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This simple, yet effective, system is used to help sketch the general shape of the caverns onto waterproof boards the divers take into the caves. A significant portion of the mapping is done in real-time, as they traverse the underwater systems.

“Mapping these [caves] is not haphazard at all,” Frushour says of the process.

From beginning to end, cave diving requires an obsessive attention to detail. Divers pack triplicates of everything. Once in the water, Frushour says divers must take a number of precautions just to be able to see. If a diver doesn’t use special finning techniques, for example, the fins will stir up silt and cut visibility down to the point where you’re basically blind. Divers even have to manage their breathing and speed through the cave to keep the water as clear as possible. “The bubbles from your respirator can loosen silt and clay attached to the ceiling, which will destroy visibility,” Frushour says. “The idea is not to be in one place any longer than necessary to preserve visibility.”

Frushour’s 2003 map of Craven Spring Cave in Washington County. | Courtesy image

Even with precautions, the best visibility you can hope for is 20 feet with ideal conditions. Your real visibility is much more likely to be around five to ten feet in any direction.

Winter can be a good time to dive if you’re looking for high visibility. The water in a cave is the same temperature (the mid-50s) as the surrounding bedrock year-round, so you won’t freeze. But often the entrances to the caves are frozen, so that typically rules out the months of November through March.

Cave divers also try to avoid times of year when there’s a lot of temperature changes and rainfall. Spring rains can flood the caverns and cause particulate to get kicked up, meaning March through May is probably the worst time to dive, Frushour says.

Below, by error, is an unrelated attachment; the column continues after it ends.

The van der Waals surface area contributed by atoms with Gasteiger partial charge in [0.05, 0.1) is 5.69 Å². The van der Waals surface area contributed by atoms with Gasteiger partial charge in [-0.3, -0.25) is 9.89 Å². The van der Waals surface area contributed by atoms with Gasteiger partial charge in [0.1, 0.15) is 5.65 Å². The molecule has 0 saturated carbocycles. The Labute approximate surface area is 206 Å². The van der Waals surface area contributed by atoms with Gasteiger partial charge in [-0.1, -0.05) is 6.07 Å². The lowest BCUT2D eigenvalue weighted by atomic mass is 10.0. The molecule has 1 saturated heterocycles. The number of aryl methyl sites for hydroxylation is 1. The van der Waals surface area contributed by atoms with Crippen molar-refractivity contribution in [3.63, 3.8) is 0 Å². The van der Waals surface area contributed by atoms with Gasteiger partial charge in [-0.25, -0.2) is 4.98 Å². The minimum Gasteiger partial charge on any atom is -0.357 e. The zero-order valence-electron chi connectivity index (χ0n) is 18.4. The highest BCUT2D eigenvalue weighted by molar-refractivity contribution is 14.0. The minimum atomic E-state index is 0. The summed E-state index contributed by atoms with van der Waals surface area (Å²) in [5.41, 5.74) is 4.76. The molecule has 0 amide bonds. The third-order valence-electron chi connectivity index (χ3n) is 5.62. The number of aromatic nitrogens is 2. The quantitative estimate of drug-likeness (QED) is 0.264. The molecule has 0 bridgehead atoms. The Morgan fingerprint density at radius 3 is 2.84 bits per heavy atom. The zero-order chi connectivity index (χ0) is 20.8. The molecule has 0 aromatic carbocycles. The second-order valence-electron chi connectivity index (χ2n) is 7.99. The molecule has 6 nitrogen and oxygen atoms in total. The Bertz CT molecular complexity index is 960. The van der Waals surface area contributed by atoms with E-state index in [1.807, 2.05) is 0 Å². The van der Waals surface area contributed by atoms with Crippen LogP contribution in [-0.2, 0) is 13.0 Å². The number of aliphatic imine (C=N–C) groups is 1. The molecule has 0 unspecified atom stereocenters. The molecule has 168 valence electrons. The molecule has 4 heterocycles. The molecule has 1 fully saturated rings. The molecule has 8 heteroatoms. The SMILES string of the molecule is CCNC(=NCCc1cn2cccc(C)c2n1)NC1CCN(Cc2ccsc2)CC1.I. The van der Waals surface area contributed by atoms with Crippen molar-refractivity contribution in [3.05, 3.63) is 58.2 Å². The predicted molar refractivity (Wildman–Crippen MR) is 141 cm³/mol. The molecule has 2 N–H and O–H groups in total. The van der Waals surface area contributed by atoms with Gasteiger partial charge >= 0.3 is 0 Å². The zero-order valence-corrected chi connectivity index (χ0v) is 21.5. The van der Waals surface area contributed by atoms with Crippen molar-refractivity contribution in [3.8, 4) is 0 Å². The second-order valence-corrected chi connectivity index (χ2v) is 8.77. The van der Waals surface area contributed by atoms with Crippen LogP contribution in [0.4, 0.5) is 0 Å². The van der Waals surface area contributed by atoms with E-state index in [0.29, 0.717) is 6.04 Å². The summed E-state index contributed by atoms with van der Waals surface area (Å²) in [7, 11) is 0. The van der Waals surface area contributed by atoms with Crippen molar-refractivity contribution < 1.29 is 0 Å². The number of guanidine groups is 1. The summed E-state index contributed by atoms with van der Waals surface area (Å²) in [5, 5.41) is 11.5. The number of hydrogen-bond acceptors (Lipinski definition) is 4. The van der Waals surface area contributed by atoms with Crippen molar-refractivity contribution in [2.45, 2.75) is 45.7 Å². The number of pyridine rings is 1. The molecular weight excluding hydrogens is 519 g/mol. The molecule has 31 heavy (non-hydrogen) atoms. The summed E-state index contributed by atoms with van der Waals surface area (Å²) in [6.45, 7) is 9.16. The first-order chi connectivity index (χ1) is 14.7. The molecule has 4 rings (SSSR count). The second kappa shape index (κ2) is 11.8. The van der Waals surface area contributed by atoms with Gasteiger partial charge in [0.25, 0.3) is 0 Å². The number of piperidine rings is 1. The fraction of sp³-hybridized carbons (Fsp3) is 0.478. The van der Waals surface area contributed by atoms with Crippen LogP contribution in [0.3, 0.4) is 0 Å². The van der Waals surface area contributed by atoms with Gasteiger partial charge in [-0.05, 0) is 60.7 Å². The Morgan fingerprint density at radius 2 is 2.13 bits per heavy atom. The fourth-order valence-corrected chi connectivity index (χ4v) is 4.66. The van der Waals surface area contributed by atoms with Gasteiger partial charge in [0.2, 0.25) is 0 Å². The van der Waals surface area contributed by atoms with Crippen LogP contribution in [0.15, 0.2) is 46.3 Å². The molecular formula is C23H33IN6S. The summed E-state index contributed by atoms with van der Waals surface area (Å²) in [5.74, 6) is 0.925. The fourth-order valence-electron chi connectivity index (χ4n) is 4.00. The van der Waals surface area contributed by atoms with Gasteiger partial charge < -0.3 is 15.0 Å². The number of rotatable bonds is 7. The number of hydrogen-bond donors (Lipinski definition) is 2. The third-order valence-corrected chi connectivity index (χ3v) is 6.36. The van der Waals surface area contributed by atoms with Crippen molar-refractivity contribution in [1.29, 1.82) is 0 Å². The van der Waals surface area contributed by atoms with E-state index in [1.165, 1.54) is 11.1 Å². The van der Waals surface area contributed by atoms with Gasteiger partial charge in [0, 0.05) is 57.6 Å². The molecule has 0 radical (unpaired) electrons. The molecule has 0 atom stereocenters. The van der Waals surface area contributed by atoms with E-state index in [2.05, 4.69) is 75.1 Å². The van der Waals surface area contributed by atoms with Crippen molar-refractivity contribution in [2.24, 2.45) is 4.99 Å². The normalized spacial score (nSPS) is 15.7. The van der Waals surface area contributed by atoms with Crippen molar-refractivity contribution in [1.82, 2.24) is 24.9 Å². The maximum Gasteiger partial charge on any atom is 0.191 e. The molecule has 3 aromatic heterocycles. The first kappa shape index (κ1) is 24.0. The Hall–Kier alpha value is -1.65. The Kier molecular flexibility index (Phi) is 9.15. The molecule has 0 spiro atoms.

After the spring rains, generally June through October, is when diving season really begins.

These heavy spring rains and resulting low visibility are part of what made the Thai rescue operation so difficult. During the rescue attempt, the 12 trapped boys were escorted by rescue divers through two miles of near complete darkness caused by the high levels of silt in the water. While spring rains in the midwest may not compare to the heavy rains Southeast Asia is known for, the high silt levels can still cause issues.

These are just some of the factors to take into consideration while cave diving, and only part of what makes the activity so dangerous. According to Frushour, Indiana rescue divers don’t have the specialized training or gear to handle the low visibility and tight spaces. Your diving partners can only do so much to help you before they end up putting themselves at risk. In truly dangerous situations, it’s up to you to save yourself.

When you’re cave diving, it’s just you and a couple of partners. Even with a group, however, the activity can feel isolating. You’re somewhere, in all likelihood, few humans have ever been before. At least from Frushour’s point of view, that adventure is part of the draw. It’s the chance to be an explorer in a world where the edges of the maps are filled in more and more every day.

[Editor’s note: As mentioned in this piece, cave diving can be an incredibly dangerous activity. Never go alone and always go with someone who has plenty of diving experience. Cave diving is far different from open water diving, and it requires unique skills and gear. If you are interested in learning how to cave dive, the Bloomington branch of the National Speleological Society can help you get started.]

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Contributors
Jonah Chester
Jonah Chester is a senior at Indiana University, majoring in journalism and criminal justice. He has been a Hoosier his whole life, having been born and raised in Trafalgar and then moving to Bloomington for school. He has formerly written for the Indiana Daily Student. His favorite stories to work on are pieces about crime in Indiana, including everything from drug trafficking to the prison system. When not writing true tales of crime and intrigue, he can be found trying out new and unusual cooking recipes on his friends and family.